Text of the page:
Use these foundational strategies in your training and be intuitive to your dog’s needs and you will be rewarded with an honest and loyal hunting buddy for many years to come.
Jason Carter is a NAVHDA judge, NADKC member, director of youth development, secretary of NAVHDA’s youth committee, clinic leader and trainer at Merrymeeting Kennels. He has been around versatile hunting dogs his entire life, literally! Born into the Carter family and Merrymeeting Kennels, he attended his first NAVHDA test in Bowdoinham, Maine, when he was just a year of age. Jason successfully trains, tests and breeds Deutsch Kurzhaars in both the NAVHDA and NADKC testing systems. Through his work at the kennel, Jason has had the opportunity to develop pointers, flushers and retrievers over the years. When October arrives he can be found with family and friends hunting throughout New England.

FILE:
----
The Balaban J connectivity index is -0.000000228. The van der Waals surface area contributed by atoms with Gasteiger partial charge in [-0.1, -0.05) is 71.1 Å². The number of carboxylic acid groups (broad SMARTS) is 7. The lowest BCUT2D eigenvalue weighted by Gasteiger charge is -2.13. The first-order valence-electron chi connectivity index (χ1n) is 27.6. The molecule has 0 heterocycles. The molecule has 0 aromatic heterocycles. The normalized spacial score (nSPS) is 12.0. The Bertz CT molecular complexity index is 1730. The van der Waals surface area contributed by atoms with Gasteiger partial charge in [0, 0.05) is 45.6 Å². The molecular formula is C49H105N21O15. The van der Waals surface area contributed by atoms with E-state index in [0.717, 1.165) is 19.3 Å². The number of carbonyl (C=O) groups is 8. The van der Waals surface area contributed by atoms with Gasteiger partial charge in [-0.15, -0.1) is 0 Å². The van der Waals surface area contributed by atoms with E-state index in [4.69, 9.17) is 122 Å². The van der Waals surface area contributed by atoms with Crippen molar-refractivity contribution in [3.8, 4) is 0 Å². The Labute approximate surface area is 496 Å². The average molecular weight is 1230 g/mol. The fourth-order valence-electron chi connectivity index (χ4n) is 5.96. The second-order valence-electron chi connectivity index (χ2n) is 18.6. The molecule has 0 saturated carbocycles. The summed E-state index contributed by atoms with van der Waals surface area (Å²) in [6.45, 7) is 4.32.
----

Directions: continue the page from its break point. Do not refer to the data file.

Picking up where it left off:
Great Post. I even sent it to a buddy who’s just started training his first bird dog. I remember training my chessie how I had to train my self more then my dog. There were multiple times I had to end a training session because I could tell my dog was losing interest or I wasn’t quite communicating right.
Excellent advice for a novice like me. Where can I find out more about this style of training?
Great article, Jason!
Where is the advice on stopping flagging?